- Applications and protocols
- Incoming and outgoing interface traffic
- Incoming and outgoing interface utilization
- Bandwidth usage by host and group
Additionally, IT teams should analyze network traffic based on flow data, and pinpoint any network users of non-business applications. Aligning this data with in-depth packet analysis is crucial for obtaining cohesive insights into overall network performance, which can also help reduce ISP costs.
3. Implement log management
IT teams can more effectively detect and alert on any unauthorized activity or security threats to their network by automating the collection, storage and back-up of logs. Some examples of log collection include server and application logs, security logs from firewalls, DDoS and intrusion prevention systems, Syslogs from any source, IIS web server logs, or secure file server logs. Be sure to track, alert and report on events like access and permission changes to Files, Folders and Objects, and always collect the most common log types such as Syslog, Microsoft event or W3C/IIS to help identify potential threats to your network.
With automated log collection and analysis, IT teams can proactively detect any unusual activity on their network and immediately rectify the situation. Additionally, they can leverage log management data to produce monthly reports to provide evidence for audit and compliance purposes at the corporate or Executive level.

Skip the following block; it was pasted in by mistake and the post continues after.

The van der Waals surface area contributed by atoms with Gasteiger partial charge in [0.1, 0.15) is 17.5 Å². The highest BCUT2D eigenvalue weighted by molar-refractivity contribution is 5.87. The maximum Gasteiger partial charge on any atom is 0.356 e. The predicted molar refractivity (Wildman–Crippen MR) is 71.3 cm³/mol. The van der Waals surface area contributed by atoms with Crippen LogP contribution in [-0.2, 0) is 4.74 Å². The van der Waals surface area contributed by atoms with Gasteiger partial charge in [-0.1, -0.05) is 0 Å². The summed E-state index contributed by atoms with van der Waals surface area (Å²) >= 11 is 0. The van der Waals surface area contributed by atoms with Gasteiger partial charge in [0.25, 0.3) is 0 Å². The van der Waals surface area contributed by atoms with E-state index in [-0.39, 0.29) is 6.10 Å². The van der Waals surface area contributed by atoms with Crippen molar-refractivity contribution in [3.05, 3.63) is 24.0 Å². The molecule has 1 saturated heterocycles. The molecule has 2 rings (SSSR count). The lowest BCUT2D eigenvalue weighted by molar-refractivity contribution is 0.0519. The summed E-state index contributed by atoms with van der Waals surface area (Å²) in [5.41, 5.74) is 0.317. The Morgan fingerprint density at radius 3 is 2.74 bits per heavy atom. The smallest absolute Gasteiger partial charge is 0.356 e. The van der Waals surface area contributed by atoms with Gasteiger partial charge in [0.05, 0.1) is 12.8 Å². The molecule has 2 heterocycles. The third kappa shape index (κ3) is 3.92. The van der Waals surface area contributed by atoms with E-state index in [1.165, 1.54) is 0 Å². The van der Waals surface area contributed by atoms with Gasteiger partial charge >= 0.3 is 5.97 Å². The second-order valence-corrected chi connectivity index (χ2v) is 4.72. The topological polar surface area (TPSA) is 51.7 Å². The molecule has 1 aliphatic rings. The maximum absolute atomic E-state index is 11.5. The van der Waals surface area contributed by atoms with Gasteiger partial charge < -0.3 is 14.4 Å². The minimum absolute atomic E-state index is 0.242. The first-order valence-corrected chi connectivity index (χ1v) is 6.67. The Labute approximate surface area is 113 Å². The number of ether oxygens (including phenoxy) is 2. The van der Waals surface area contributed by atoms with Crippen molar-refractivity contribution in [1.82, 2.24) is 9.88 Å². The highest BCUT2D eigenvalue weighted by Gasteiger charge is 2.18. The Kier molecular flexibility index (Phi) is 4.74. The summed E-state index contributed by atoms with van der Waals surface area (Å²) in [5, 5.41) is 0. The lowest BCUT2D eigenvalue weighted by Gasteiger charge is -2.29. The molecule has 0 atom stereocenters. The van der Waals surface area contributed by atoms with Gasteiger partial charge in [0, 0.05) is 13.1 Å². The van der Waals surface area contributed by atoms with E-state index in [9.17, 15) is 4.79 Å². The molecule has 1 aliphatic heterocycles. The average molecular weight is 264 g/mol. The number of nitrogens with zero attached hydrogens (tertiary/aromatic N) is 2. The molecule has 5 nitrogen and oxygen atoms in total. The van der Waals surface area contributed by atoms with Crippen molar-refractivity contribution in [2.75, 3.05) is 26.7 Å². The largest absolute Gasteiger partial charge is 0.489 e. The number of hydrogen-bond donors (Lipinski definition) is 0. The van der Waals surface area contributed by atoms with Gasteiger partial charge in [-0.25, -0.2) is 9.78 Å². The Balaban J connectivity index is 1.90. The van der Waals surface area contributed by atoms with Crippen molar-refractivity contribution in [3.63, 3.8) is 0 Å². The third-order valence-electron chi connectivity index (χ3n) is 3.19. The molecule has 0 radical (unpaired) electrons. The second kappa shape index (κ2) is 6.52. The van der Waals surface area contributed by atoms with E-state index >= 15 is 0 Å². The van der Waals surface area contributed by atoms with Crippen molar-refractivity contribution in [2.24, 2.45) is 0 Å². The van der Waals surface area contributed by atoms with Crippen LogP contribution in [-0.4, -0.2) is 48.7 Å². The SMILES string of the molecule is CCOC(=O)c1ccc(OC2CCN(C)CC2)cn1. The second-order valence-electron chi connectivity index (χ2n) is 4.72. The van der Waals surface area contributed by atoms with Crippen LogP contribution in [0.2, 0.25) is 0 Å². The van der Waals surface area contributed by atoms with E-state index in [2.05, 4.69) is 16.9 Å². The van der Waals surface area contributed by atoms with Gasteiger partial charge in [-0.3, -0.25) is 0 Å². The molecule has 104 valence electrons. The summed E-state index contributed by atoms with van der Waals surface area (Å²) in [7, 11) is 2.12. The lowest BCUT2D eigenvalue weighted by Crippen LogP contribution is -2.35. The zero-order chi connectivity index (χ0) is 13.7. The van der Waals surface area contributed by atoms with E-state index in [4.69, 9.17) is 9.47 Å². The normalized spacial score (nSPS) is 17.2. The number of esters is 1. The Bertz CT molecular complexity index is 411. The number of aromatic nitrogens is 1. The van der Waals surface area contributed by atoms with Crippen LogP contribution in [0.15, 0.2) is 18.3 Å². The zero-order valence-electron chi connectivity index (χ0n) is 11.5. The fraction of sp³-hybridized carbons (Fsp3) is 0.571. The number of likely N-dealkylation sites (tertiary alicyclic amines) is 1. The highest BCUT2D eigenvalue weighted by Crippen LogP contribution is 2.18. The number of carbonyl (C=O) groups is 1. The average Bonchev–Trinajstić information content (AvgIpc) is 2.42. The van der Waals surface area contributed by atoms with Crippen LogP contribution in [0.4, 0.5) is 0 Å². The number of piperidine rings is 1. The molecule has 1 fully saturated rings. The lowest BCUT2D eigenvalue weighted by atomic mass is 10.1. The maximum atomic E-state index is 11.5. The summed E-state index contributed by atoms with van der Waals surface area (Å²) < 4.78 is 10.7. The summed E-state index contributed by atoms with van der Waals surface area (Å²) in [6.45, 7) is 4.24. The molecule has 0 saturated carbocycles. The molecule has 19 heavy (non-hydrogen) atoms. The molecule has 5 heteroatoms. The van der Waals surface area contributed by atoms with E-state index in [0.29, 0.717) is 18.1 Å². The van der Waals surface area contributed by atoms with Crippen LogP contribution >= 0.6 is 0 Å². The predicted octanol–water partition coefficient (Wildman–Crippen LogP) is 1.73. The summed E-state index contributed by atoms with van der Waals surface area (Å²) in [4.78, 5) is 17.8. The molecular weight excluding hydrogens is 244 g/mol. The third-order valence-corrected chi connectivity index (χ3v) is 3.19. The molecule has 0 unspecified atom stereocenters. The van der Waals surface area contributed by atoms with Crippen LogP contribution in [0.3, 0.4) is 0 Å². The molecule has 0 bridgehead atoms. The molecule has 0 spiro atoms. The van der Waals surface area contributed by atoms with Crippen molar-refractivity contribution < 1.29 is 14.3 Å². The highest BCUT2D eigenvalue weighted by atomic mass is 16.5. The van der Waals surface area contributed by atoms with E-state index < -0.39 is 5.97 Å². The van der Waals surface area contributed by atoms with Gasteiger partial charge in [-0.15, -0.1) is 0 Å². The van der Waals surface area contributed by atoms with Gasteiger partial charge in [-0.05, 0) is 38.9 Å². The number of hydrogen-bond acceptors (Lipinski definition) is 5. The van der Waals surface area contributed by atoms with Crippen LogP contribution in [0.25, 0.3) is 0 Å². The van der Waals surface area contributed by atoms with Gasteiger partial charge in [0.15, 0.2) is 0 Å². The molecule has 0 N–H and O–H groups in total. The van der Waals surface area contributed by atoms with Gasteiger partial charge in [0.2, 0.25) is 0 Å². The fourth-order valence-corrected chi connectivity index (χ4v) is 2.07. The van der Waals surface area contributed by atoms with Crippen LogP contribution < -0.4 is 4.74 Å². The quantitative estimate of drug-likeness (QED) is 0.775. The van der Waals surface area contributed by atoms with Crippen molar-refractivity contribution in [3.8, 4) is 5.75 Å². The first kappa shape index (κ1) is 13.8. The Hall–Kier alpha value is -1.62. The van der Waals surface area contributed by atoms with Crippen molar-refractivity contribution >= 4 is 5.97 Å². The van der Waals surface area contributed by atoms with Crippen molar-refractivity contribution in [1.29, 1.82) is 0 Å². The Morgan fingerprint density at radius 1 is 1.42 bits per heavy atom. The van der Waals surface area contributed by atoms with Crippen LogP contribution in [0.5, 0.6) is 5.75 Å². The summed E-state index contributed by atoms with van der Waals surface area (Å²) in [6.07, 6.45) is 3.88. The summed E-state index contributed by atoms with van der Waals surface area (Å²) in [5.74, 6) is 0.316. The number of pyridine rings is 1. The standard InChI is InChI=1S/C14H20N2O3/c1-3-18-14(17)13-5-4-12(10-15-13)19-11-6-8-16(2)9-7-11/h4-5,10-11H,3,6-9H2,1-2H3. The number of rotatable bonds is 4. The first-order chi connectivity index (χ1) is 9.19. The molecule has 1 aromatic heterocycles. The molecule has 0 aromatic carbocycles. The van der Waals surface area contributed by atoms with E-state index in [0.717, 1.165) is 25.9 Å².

4. Run penetration tests
In order to discover any network blind spots that hackers could use to gain access to sensitive company information, IT teams should regularly run network penetration tests.
When properly performed, such testing can:
- Determine the feasibility of certain attack vectors
- Assess the magnitude of operational impacts by successful attacks
- Provide evidence that your department needs a larger budget
- Test the department’s ability to detect and defend against agile attackers
- Identify Vulnerabilities that a simple scan or security assessment might miss
- Help meet industry compliance specifications such as PCI DSS and/or HIPAA
IT teams should also test their company’s security incidents identification and response capabilities, as well as employee security awareness and security policy compliance. Consider leveraging free, open source penetration testing tools such as Metasploit or BackTrack, as such solutions can help IT teams think like hackers and stay ahead of any potential network threats.
The benefits of hybrid cloud infrastructures are undeniable. Such environments can provide companies with impressive scalability, availability and efficiency, while also offering significant cost savings. However the security risks hybrid environments can introduce need to be taken seriously, as even the smallest network vulnerability can lead to dire consequences. Case in point: The Ponemon Institute recently calculated that the average cost to respond and remediate a network data breach averages companies over $3 million.
Don’t jeopardize the health of your hybrid cloud environment and the future of your company. Implement flexible and comprehensive monitoring solutions to analyze your network and keep tabs on your applications, availability and connectivity. Analyze network flow records and automate the collection of logs. Lastly, run network penetration tests in order to find any infrastructure vulnerabilities and determine their specific risk. In doing so, your company can realize the benefits of hybrid cloud environments while also maintaining optimal performance and security.
By Nirav Shah,
Business Line Director, Network Management Products at Ipswitch